Communications regulator Ofcom has launched its first spectrum auction, which will enable mobile operators to run low-power GSM services.
Such services could allow the creation of local GSM networks. These would provide mobile access within small areas, such as offices and university campuses, without the expense of connecting to the full GSM network.
Students, customers or employees could be offered special rates when they enter the selected area.
The spectrum band on offer is close to the frequencies used by major mobile operators and would allow them to develop networks that would be accessible using existing handsets.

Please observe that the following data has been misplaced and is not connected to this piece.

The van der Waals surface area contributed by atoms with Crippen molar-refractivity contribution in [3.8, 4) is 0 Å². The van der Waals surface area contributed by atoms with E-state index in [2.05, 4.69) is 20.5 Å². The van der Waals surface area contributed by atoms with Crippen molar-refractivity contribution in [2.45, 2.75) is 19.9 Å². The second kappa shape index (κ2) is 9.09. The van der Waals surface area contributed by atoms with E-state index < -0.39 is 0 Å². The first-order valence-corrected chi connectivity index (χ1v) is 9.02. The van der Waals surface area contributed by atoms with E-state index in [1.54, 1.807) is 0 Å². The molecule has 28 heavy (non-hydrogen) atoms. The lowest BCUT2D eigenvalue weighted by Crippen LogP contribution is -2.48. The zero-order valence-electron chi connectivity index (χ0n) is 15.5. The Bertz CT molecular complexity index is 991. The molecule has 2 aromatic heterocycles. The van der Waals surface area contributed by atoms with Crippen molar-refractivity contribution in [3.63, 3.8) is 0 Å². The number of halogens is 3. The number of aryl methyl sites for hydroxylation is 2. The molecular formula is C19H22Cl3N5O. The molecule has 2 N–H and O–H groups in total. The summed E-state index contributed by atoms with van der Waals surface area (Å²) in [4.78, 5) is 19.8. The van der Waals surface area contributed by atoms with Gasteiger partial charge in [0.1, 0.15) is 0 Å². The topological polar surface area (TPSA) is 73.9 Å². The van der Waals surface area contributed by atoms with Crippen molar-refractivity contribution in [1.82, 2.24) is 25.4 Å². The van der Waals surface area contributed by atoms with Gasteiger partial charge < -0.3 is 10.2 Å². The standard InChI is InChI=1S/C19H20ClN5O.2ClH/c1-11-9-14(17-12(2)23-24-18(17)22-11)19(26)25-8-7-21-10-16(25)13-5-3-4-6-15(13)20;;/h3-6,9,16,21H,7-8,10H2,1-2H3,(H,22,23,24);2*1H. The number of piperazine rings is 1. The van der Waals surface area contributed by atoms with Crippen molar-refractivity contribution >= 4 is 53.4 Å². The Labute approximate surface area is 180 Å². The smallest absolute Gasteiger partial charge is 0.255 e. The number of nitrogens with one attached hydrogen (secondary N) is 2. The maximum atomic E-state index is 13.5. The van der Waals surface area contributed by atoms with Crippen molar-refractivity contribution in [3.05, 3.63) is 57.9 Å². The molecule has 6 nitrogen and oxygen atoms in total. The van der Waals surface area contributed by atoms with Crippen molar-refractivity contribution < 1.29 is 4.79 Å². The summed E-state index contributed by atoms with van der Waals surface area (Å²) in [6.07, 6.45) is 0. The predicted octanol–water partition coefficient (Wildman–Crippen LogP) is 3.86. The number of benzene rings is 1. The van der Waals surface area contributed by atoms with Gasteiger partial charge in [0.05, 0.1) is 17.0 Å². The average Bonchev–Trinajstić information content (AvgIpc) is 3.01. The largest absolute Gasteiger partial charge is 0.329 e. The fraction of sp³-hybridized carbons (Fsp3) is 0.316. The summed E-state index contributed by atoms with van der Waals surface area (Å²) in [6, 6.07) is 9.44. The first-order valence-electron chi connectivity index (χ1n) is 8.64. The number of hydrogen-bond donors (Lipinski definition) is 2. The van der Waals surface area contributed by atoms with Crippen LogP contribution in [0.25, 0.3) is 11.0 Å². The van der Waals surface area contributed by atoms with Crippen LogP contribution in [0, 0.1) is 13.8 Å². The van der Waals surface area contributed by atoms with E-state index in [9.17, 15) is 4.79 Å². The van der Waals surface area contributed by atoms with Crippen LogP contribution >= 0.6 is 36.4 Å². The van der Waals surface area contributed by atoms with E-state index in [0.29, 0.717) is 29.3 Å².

The auction will comprise a single round of sealed bids for the award of between seven and 12 low-power licences, with Tuesday 21 March set as the provisional date for applications.
The move is expected to interest the big mobile operators, and likely niche bidders include telecoms start-up Coffee Telecom, which is interested in setting up hotspots in places such as airports and shopping centres.
An Ofcom spokesman said, "Every one of the 60 million-odd mobile phones in operation in the UK today can tune into the frequencies that are up for auction.
"We prefer a technology neutral approach to spectrum allocation. We have no view about what the spectrum is used for. We want to let the market decide."